28 June 2019

Removing AccessRights - WARNING: An inherited access control entry has been specified and was ignored - WARNING: An inherited access control entry has been provided and was ignored

So this just happed:
Remove-MailboxPermission -Identity SharedMailboxAlias -User Username -AccessRights FullAccess -InheritanceType all
Confirm
Are you sure you want to perform this action?
Removing mailbox permission "SharedMailboxAlias" for user "UserName" with access rights "'FullAccess'".
[Y] Yes  [A] Yes to All  [N] No  [L] No to All  [?] Help (default is "Y"): y
WARNING: An inherited access control entry has been specified: [Rights: CreateChild, Delete, `
ReadControl, WriteDacl, WriteOwner, ControlType: Allow]  and was ignored on object `
"CN=SharedMailboxAlias,OU=Shared Mailboxes,OU=Mail,DC=Domain,DC=lan".
Checked to see what was keeping me from removing the access rights:
Get-MailboxPermission -Identity SharedMailboxAlias -User UserName

Identity             User                 AccessRights                 IsInherited Deny
========             ====                 ============                 =========== ====
Domain.lan/Mail/S... Domain\UserName      {FullAccess}                 True        True
Domain.lan/Mail/S... Domain\UserName      {FullAccess}, Delete...      True        False
And there it was, the "IsInherited" value True.
So its coming from above...

So I had to go through and remove some legacy permissions from Exchange. This can be added at multiple levels so it’s aways a diagnostic trail to where this was added. Go through each of these and if IsInherited is set to False you’ve found out where it’s being applied from.
Get-MailBoxPermission Domain\UserName

Get-MailboxDatabase | Get-ADPermission -User Domain\UserName

Get-ExchangeServer | Get-ADPermission -User Domain\UserName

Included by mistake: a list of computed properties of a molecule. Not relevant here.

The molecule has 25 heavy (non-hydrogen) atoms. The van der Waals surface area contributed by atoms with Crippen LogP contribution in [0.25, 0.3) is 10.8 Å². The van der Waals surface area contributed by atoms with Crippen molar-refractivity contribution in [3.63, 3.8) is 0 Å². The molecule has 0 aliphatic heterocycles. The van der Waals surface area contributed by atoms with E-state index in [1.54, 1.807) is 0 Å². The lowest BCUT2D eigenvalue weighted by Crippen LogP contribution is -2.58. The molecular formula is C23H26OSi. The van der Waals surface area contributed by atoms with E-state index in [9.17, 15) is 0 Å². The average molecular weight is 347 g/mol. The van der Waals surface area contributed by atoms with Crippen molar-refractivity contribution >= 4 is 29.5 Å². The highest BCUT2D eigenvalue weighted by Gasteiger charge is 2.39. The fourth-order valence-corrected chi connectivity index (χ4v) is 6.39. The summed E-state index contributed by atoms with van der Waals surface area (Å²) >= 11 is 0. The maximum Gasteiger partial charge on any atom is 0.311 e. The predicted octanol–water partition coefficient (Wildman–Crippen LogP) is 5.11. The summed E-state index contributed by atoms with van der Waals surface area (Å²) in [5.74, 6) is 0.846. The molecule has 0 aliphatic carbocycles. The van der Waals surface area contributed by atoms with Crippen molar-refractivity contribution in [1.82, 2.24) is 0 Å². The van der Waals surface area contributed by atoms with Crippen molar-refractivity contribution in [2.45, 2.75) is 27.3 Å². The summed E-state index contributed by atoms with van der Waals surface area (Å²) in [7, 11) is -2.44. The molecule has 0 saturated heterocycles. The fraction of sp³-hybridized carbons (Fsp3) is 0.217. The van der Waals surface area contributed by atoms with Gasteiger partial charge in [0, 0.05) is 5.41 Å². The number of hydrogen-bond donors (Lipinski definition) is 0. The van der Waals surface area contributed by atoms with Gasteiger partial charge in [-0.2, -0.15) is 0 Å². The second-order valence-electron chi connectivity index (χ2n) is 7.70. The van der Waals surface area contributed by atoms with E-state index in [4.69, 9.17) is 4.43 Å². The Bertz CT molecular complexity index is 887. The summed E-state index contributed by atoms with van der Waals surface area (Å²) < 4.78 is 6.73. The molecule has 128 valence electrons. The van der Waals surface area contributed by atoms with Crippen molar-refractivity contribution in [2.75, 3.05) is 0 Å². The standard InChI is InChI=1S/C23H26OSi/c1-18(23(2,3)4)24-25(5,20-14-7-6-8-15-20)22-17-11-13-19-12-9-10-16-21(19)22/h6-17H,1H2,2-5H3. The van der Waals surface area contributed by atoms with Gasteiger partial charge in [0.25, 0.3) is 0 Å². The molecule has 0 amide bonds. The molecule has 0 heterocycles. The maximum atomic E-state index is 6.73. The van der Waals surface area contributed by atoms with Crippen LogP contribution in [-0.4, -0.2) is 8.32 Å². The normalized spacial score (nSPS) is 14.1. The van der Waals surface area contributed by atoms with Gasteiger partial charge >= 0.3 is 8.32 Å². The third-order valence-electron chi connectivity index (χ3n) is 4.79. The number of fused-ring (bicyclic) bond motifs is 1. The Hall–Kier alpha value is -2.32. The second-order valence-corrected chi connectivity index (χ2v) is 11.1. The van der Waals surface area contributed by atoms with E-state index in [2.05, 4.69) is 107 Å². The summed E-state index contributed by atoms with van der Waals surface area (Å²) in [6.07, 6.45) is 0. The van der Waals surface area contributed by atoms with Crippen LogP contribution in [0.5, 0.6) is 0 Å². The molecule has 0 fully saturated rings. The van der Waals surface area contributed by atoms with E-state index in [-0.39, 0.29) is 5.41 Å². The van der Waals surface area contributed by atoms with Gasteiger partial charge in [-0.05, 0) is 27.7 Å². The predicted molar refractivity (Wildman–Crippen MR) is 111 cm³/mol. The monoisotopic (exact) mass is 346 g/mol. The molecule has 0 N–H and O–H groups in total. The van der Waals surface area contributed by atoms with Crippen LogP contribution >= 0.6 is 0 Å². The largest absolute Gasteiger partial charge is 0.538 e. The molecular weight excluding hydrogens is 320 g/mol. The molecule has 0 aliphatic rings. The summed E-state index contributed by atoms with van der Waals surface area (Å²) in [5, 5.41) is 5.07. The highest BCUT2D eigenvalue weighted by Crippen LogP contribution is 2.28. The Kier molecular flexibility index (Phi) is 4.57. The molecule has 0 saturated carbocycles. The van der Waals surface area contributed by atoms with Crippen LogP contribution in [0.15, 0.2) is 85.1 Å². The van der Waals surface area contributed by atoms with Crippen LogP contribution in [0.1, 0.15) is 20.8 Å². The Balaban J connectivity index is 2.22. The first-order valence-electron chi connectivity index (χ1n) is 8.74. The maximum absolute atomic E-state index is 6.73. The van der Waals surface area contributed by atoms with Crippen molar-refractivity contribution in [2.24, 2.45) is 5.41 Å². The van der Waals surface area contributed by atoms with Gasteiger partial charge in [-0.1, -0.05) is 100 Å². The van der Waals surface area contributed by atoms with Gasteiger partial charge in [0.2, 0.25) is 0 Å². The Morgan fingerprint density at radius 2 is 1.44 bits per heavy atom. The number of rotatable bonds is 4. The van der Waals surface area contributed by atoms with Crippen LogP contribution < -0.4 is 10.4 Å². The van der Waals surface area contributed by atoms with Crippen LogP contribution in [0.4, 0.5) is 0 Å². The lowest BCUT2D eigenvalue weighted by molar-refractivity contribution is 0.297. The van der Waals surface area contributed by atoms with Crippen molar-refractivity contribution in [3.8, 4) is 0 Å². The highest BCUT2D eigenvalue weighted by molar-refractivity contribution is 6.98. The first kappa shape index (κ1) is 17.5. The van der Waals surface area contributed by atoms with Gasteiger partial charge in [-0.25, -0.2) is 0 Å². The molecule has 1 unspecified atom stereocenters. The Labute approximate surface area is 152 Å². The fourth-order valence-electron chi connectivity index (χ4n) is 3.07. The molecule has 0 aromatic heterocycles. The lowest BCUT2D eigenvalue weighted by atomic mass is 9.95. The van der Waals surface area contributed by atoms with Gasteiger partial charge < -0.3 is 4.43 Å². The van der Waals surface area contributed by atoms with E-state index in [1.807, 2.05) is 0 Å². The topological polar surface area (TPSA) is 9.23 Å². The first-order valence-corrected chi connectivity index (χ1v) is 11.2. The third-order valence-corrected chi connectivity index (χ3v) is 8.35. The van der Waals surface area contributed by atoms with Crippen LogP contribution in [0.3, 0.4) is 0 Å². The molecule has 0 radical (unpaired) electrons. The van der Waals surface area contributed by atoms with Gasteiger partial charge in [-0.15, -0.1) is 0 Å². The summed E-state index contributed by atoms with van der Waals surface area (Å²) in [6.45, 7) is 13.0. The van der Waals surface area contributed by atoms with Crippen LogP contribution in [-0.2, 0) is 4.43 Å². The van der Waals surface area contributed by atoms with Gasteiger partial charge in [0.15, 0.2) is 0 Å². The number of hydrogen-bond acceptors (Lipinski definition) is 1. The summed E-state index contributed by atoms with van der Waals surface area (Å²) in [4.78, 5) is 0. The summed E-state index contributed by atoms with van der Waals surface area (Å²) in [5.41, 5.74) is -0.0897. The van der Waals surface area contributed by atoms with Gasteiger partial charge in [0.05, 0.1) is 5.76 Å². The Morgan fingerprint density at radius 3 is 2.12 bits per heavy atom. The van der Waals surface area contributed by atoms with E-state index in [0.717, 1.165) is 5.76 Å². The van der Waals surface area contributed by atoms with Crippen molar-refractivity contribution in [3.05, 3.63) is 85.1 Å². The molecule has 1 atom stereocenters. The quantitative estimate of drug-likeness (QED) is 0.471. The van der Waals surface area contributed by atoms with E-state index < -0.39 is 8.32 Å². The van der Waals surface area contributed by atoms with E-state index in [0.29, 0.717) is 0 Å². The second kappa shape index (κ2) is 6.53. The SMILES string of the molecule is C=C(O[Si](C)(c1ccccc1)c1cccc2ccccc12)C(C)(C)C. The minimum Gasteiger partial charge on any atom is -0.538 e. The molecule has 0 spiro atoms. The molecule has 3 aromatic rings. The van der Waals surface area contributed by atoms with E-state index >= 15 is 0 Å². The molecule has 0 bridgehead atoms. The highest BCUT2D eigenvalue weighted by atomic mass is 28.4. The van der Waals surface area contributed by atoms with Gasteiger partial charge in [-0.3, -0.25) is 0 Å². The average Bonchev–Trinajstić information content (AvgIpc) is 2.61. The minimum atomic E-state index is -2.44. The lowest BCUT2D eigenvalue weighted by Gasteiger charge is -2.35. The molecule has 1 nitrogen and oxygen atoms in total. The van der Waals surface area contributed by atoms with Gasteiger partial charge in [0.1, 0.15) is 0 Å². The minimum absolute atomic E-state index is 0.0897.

Get-OrganizationConfig | Get-ADPermission -User Domain\UserName
Remove the Permissions per level with
Get-MailBoxPermission Domain\UserName | Remove-ADPermission

Get-MailboxDatabase | Get-ADPermission -User Domain\UserName | Remove-ADPermission

Get-ExchangeServer | Get-ADPermission -User Domain\UserName | Remove-ADPermission

Get-OrganizationConfig | Get-ADPermission -User Domain\UserName | Remove-ADPermission
Some of the permissions where also added from AD.

Open up ADSI Edit and Navigate to these :

In “Default Naming Context” OU=Microsoft Exchange Security Groups,DC=Domain,DC=lan
In “Default Naming Context” CN=Microsoft Exchange System Objects
In “Configuration” CN=Microsoft Exchange,CN=Services,CN=Configuration,DC=Domain,DC=lan

Make sure the user is not in any of these.
After the User has been removed from any of these places its inheritance is gone is no longer listed.

18 June 2019

Disable/remove PowerShell V2.0 and why you should

Microsoft is planning to deprecate PowerShell V2.0 in the upcoming fall creator update.
The reason why you should remove or disable it is basically, it's old.
And old in computercountry doesn't work well when it comes to security.